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Carnot Bill

Carnot Bill (Projet de Loi Carnot) As minister of public instruction and religion in the French provisional govern ment between February and July 1848, Hyppolite Carnot initiated a program of far-reaching reforms in primary education. Although the assembly failed to ratify the law after his fall from power, its main tenets reflected republican adherence to the principles of liberty, equality and fraternity. Considering public education as "the reciprocal obligation of a society to the citizen and the citizen to the society", Carnot called for free compulsory primary education for both sexes arguing that "we want the state to act as a father towards his children and that it offer education and assistance". In addition, he advocated liberty of schooling in order to stimulate healthy competition between public and private education. Not surprisingly, Carnot's plans inspired the educational policy makers of the Third Republic in the same way he drew inspiration from the First Republic.

Son of the revolutionary Lazare Carnot, himself minister of public instruction during the 100 Days, Hyppolite's association with the Saint Simonian school in the 1830s strongly influenced his social policies and made him aware of feminist demands. Although he broke with Enfantin in 1831 because of opposition to his attacks on family and property, Carnot remained a political radical. He served as a Parisian deputy of the opposition between 1839 and 1848 and was, as such, a natural choice for minister in 1848.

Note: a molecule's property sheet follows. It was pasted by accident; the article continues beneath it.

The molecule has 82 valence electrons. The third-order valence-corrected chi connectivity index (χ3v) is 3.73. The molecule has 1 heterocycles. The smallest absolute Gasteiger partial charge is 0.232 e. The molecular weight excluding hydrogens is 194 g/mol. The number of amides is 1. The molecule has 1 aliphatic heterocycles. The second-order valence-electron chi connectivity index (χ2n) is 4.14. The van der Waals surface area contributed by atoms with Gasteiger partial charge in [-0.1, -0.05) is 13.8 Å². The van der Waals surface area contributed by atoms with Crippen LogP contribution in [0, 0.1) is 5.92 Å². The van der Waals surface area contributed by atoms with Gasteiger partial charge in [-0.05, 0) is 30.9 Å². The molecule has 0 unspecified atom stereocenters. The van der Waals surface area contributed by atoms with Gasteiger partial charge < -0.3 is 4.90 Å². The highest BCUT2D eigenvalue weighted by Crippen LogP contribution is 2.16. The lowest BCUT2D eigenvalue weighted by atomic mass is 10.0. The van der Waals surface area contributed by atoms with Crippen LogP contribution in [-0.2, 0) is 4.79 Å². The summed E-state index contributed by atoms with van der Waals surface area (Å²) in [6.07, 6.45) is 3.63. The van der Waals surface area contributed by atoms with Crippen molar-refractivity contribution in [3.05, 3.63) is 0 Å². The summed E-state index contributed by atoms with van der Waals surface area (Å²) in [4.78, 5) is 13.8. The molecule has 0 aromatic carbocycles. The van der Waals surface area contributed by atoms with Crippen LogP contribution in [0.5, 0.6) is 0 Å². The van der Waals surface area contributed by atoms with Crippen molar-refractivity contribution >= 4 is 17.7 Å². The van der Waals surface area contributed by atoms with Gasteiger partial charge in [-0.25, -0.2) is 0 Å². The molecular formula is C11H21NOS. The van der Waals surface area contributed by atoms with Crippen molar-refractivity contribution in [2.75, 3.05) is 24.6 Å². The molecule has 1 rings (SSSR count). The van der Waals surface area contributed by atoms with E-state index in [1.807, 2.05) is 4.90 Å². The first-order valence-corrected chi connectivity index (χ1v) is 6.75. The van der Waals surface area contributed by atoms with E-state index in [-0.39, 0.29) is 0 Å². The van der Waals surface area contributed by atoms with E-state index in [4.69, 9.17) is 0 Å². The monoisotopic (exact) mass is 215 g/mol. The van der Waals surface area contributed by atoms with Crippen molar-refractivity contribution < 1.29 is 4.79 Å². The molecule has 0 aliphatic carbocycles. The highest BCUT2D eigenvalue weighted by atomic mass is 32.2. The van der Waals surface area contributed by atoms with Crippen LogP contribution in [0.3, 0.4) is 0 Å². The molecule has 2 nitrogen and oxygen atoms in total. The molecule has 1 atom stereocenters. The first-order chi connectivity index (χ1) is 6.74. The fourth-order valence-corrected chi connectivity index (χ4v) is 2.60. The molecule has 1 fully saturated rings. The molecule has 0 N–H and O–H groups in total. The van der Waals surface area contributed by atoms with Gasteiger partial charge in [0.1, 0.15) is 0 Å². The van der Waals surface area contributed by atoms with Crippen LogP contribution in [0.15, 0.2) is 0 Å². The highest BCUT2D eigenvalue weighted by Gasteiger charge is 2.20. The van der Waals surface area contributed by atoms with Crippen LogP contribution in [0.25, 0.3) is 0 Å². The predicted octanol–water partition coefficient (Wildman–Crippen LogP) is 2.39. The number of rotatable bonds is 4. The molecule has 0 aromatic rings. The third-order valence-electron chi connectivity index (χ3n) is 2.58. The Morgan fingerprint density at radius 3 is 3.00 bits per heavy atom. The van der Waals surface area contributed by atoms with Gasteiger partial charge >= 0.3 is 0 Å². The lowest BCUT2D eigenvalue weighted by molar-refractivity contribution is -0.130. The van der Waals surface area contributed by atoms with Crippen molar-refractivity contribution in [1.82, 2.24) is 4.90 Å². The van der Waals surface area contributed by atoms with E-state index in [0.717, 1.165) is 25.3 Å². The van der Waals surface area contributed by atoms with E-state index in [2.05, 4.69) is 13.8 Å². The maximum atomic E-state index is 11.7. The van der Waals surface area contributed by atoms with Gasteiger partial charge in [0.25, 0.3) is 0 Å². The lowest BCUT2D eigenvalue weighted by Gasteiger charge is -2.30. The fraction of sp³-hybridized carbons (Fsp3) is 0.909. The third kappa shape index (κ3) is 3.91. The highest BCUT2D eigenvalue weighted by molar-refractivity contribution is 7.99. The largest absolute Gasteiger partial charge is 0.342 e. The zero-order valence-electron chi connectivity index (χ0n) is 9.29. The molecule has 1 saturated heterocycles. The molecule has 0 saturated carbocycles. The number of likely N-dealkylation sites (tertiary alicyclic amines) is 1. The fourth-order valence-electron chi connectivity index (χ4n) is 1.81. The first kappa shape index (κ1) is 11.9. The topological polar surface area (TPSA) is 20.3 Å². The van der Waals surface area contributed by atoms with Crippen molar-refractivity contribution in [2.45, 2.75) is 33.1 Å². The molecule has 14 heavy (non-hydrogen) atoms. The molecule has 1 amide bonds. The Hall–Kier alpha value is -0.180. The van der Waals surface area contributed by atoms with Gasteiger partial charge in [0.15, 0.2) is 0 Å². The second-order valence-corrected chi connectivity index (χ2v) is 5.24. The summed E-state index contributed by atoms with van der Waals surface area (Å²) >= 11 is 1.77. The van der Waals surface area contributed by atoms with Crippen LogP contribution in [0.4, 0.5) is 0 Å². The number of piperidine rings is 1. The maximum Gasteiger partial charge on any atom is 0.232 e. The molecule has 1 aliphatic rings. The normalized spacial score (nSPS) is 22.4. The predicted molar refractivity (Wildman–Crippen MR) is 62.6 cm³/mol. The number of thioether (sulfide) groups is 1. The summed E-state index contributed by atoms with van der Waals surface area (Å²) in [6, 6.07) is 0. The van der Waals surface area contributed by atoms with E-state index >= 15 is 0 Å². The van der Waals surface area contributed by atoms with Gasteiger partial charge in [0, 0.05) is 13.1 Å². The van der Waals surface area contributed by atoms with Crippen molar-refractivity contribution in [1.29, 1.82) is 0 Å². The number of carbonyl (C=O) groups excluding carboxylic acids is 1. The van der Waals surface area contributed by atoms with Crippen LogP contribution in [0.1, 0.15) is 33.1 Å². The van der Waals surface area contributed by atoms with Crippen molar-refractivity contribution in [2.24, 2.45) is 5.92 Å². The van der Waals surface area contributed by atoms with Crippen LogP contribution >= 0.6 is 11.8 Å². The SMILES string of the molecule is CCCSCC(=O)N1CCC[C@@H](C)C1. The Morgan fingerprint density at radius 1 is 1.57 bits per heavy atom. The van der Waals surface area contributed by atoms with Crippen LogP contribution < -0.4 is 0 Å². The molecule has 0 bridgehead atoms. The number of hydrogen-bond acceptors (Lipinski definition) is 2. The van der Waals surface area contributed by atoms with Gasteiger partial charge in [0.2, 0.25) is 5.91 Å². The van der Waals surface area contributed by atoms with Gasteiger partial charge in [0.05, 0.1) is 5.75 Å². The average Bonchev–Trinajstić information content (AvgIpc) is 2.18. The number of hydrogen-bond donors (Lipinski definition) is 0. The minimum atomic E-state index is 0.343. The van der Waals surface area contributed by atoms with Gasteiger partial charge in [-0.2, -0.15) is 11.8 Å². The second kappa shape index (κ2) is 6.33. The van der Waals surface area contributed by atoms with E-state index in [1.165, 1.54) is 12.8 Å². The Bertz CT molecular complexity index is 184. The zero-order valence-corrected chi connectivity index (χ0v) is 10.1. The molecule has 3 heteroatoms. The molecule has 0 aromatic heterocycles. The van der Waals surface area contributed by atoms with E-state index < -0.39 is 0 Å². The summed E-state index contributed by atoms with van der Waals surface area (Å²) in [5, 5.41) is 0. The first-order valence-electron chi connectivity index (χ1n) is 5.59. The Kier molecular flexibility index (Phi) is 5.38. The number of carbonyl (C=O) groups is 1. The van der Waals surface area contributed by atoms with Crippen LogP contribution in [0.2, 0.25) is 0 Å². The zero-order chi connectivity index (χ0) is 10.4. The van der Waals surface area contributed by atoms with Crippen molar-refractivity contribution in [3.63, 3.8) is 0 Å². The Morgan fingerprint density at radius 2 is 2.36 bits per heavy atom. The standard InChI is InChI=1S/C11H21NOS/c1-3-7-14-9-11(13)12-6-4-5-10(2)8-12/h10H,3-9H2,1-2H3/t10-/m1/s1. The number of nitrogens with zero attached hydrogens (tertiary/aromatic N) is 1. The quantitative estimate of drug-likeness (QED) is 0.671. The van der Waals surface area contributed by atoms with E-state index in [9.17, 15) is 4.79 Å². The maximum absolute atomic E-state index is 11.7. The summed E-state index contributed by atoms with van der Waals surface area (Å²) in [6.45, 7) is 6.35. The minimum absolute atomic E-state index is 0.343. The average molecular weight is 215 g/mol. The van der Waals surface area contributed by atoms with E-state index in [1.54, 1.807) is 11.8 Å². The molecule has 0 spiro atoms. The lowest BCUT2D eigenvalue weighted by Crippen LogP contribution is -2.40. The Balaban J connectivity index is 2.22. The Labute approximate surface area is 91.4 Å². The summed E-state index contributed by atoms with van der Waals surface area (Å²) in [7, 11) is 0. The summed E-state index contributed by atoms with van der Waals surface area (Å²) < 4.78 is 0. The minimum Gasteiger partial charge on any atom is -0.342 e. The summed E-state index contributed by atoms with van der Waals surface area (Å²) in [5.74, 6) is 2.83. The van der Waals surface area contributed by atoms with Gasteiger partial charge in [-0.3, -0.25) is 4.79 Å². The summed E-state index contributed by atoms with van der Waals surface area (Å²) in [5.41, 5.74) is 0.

Once appointed Carnot called on two ex-Saint Simonian friends, Jean Reynaud and Edouard Charton, to help him in his task. He created the high commission for scientific and literary studies composed mainly of members from the Institute of France, the University and the Société d'enseignement élémentaire to prepare a new law on primary education. As the commission set to work, Carnot began his efforts to develop the masses' political education with the rallying cry that: "A revolution does not just renew institutions, it also must renew men". In this perspective he sent a circular on March 6 calling for schoolteachers to spread republican ideas and encouraging them to run for the April elections. He argued that rural-born teachers should "express before the legislature the needs, wishes and hopes of that essential part of the nation which has been neglected for so long". As in 1789, Carnot believed education --perceived broadly-- could fashion a new society. Beginning with the young, he created a normal nursery school under the guidance of Marie Pape-Carpantier to train teachers for the renamed écoles maternelles (previously termed salles d'asile). He organized public readings for adults, and gave a colleague the responsibility of organizing local libraries. More generally, he sponsored various competitions: one to produce republican textbooks and another for national songs to be sung at public fetes. His pet project, however, was the creation of an École Nationale d'Administration where the study of political thought would become the "hearth from which republican light would spread over all of France". Opened on July 8, 1848, the professors taught 150 students under the aegis of the College of France until it was suppressed in August 1849.